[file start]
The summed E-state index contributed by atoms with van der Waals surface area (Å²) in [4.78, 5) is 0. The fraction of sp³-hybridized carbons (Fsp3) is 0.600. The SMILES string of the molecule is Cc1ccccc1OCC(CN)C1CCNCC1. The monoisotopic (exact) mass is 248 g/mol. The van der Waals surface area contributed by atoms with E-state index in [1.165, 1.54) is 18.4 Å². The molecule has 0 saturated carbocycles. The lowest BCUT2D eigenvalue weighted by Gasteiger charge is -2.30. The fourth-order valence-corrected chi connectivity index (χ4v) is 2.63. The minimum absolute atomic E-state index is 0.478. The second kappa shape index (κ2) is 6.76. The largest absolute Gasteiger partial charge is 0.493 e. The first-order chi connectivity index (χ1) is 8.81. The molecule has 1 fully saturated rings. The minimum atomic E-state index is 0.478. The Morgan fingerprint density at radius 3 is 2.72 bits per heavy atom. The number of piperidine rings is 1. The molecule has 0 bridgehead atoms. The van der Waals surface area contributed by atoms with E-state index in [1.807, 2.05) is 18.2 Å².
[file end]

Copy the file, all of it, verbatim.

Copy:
The summed E-state index contributed by atoms with van der Waals surface area (Å²) in [4.78, 5) is 0. The fraction of sp³-hybridized carbons (Fsp3) is 0.600. The SMILES string of the molecule is Cc1ccccc1OCC(CN)C1CCNCC1. The monoisotopic (exact) mass is 248 g/mol. The van der Waals surface area contributed by atoms with E-state index in [1.165, 1.54) is 18.4 Å². The molecule has 0 saturated carbocycles. The lowest BCUT2D eigenvalue weighted by Gasteiger charge is -2.30. The fourth-order valence-corrected chi connectivity index (χ4v) is 2.63. The minimum absolute atomic E-state index is 0.478. The second kappa shape index (κ2) is 6.76. The largest absolute Gasteiger partial charge is 0.493 e. The first-order chi connectivity index (χ1) is 8.81. The molecule has 1 fully saturated rings. The minimum atomic E-state index is 0.478. The Morgan fingerprint density at radius 3 is 2.72 bits per heavy atom. The number of piperidine rings is 1. The molecule has 0 bridgehead atoms. The van der Waals surface area contributed by atoms with E-state index in [1.807, 2.05) is 18.2 Å².